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Acheson Group February 24, 2021 0 Comments

Key Points:

Recommendations for Industry

Post-Vaccine Symptomatic Return to Work

When considering return to work of post-vaccine persons with COVID-like symptoms, there is a fine line between unnecessarily excluding those with vaccine reactions and inadvertently allowing those who do have COVID to return to work.

 In its Post-Vaccine Considerations for Healthcare Personnel, CDC guidance recommends that a person with any systemic signs and symptoms consistent with COVID-19 infection (e.g., cough, shortness of breath, rhinorrhea [runny nose], sore throat, loss of taste or smell) that are not typical for post-vaccination signs and symptoms (e.g., pain, swelling or redness at the injection site) be excluded from work pending evaluation for the virus. Those with only symptoms that are more commonly associated with post-vaccination side effects (e.g., fever, fatigue, headache, chills, myalgia, arthralgia) could return to work if they feel well enough to do so. However, if symptoms persist for more than two days, they should be excluded from work and tested for COVID-19.

These recommendations are for Healthcare Personnel where access to adequate PPE is expected, and currently there is no similar guidance for those working in other critical infrastructure settings, such as the Food and Ag Sector.  Because of this, we at TAG recommend, for the time being, a more conservative approach that anyone with symptoms be tested or wait until symptoms resolve to return to work.

TAG recommends that businesses prepare by securing access to rapid home tests prior to your state’s authorization of vaccines for your workforce. While these tests can be less sensitive than PCR tests, they have good sensitivity in terms of confirming or negating COVID-19 in those who are symptomatic. To assist you in assessing these tests, TAG has summarized current research to provide general information on three key tests in the table below.



Test Type

Sample Type




Sensitivity / Specificity



Ellume COVID-19 Home Test



Mid-turbinate nasal swab

No – OTC

Symptomatic – 96% Sensitive / 100% Specific


91% Sensitive / 96% Specific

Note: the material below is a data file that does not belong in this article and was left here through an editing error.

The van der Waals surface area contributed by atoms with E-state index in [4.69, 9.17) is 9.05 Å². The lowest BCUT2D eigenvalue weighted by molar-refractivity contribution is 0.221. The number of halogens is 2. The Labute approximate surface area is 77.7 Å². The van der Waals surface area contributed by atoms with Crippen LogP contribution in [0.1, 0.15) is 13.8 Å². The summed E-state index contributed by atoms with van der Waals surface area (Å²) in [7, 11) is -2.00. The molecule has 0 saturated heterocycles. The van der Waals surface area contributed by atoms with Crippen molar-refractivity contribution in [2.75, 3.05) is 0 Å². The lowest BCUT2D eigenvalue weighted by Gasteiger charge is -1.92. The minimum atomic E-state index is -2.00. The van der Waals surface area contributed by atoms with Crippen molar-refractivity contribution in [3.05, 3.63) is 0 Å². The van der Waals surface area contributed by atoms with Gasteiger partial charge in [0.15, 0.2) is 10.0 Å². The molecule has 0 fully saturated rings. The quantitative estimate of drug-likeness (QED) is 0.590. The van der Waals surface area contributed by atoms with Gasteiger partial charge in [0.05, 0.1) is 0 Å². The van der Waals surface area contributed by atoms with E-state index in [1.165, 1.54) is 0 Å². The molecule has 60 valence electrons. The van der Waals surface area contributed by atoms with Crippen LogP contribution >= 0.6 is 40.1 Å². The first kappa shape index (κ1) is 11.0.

Ellume Health

Abbott BinaxNOW COVID-19 Ag Card Home Test



Bilateral anterior nasal swab


Symptomatic – 64% Sensitive / 100% Specific


35% Sensitive / 100% Specific



Lucira COVID-19 All-In-One Test Kit


LAMP (real-time loop mediated amplification reaction)

Nasal swab


According to an unpublished study by Lucira [PDF], symptomatic individuals suspected to have COVID-19 self-collected nasal swabs for testing. The self-administered results were compared to a “high sensitivity molecular FDA authorized SARS-CoV-2 assay” that is not specifically named. In 101 participants, the total positive percent agreement across all samples was 94.1% (48/51) or 96.0% (48/50). When samples with high Ct values (>37.5) were excluded, the test achieved 100% (45/45) positive percent agreement.


Lucira Health


For further assistance in setting a return-to-work strategy for your workforce, give TAG a call.

TAG Risk Matrix.

Based on TAG’s matrices since last week:

  • The Government Stringency Index is 46 this week. It is the same as the previous week’s GSI. There are no states in the U.S. where businesses are completely closed. Eight (8) states’ (Arizona, California, Colorado, Connecticut, Hawaii, Massachusetts, New Mexico, and Oregon) businesses are in mixed opening stages.
  • Five (5) states are in the Highest-Risk Quadrant (Outbreak Index > 50). This is down from 6 last week. States in the High and Highest-Risk Quadrants are Alabama, Idaho, Iowa, Kansa, and South Dakota.
  • In Figure 1, this week, we compare the case rate/100K in the population to the percentage of a state’s population that has been vaccinated. We look at the percentage of population (within a state) that has received both the 1st and 2nd Table 1 compares the last week and this week’s percentage of states’ populations that have been vaccinated.

[Figure 1]

[Table 1]

[Table 2]

  • Three (3) states have a TPR ≥10% and a case rate ≥ 25/100K people (Table 3). This is down from 11 states last week. This indicates that testing may not be adequate to fully characterize the true severity of the outbreak in the states. On the other hand, 6 states have a TPR < 10% and a case rate≥ 25/100K people indicates adequate testing that is likely finding most symptomatic cases of illnesses.

[Table 3]

  • In Figure 2, we compare case rate/100K in the population to the number of COVID-19 tests administered and change in Test Positive Rates.

[Figure 2]

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